Running a Realistic Mock FDA Advisory Committee Meeting

“Perfect practice” is one of the most critical steps in the preparation process for pharmaceutical and medical device company teams going before an FDA Advisory Committee (ADCOM). There is no better way to run a team through rigorous practice than with realistic mock ADCOM meetings. A mock meeting that truly mimics what your team will face will challenge and truly prepare them. In our article on Recruiting for a Realistic Mock Advisory Committee Meeting, we offered tips on getting the right people to your meeting. Here we discuss how to run a mock meeting like the real thing, and in the process, maximize its success.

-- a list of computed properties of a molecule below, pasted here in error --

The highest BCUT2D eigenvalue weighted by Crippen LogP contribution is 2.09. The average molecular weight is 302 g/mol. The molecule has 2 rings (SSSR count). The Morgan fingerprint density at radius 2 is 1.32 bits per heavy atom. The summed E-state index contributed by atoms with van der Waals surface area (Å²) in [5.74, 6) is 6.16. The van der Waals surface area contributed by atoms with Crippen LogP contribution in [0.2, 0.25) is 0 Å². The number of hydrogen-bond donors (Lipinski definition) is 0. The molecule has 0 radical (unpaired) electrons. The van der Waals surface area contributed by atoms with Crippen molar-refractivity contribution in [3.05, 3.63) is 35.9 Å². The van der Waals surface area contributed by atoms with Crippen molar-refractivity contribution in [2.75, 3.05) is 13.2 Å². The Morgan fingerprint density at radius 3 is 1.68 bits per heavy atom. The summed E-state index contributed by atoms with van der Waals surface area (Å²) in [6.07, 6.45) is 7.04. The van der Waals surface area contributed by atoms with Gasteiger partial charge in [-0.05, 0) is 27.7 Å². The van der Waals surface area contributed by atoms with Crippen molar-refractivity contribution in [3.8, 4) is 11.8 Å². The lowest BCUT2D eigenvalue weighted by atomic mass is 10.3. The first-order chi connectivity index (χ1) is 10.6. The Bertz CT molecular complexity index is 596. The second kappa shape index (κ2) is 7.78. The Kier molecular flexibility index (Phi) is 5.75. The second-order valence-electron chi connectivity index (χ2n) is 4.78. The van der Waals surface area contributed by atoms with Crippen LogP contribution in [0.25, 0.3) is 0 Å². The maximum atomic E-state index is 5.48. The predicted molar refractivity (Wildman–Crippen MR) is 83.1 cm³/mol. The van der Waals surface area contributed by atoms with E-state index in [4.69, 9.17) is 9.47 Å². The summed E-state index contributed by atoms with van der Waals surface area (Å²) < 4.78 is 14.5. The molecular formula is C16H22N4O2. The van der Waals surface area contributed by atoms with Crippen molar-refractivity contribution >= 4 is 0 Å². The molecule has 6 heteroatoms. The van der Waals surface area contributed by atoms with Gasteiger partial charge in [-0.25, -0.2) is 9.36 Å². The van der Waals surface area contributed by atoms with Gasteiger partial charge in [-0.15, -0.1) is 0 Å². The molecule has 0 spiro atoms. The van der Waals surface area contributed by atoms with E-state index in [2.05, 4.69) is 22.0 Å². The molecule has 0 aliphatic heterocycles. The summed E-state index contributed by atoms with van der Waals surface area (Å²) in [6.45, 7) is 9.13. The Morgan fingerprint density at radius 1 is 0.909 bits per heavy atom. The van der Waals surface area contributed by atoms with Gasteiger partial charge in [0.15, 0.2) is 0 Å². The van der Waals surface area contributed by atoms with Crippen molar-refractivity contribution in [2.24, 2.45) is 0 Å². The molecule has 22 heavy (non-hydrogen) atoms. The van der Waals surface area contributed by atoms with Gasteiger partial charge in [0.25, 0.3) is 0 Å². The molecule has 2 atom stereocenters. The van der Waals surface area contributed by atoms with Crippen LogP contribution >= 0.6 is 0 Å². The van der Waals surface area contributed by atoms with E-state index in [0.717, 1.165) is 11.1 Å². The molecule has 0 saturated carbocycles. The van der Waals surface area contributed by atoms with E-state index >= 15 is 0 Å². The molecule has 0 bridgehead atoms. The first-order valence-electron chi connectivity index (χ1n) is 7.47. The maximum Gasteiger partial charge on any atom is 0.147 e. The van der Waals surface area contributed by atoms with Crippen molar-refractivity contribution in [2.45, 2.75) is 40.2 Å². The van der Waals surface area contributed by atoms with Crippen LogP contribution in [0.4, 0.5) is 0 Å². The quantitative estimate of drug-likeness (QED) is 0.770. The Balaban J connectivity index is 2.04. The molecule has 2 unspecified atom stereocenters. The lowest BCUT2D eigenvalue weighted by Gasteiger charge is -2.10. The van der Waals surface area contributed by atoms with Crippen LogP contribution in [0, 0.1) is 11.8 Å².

1. Assign a meeting chair. Before the meeting, determine who should act as chair of your committee. Ideally this person will mimic the chair of your actual committee and run the mock from that perspective. Some ADCOM chairs are very involved in making comments and asking questions. Others focus more on running the meeting and getting insight from the rest of the committee. Whatever their style, for the mock meeting, the chair will be in charge of keeping to the set agenda, moderating the Q&A portion, and providing the structure needed for a realistic mock meeting.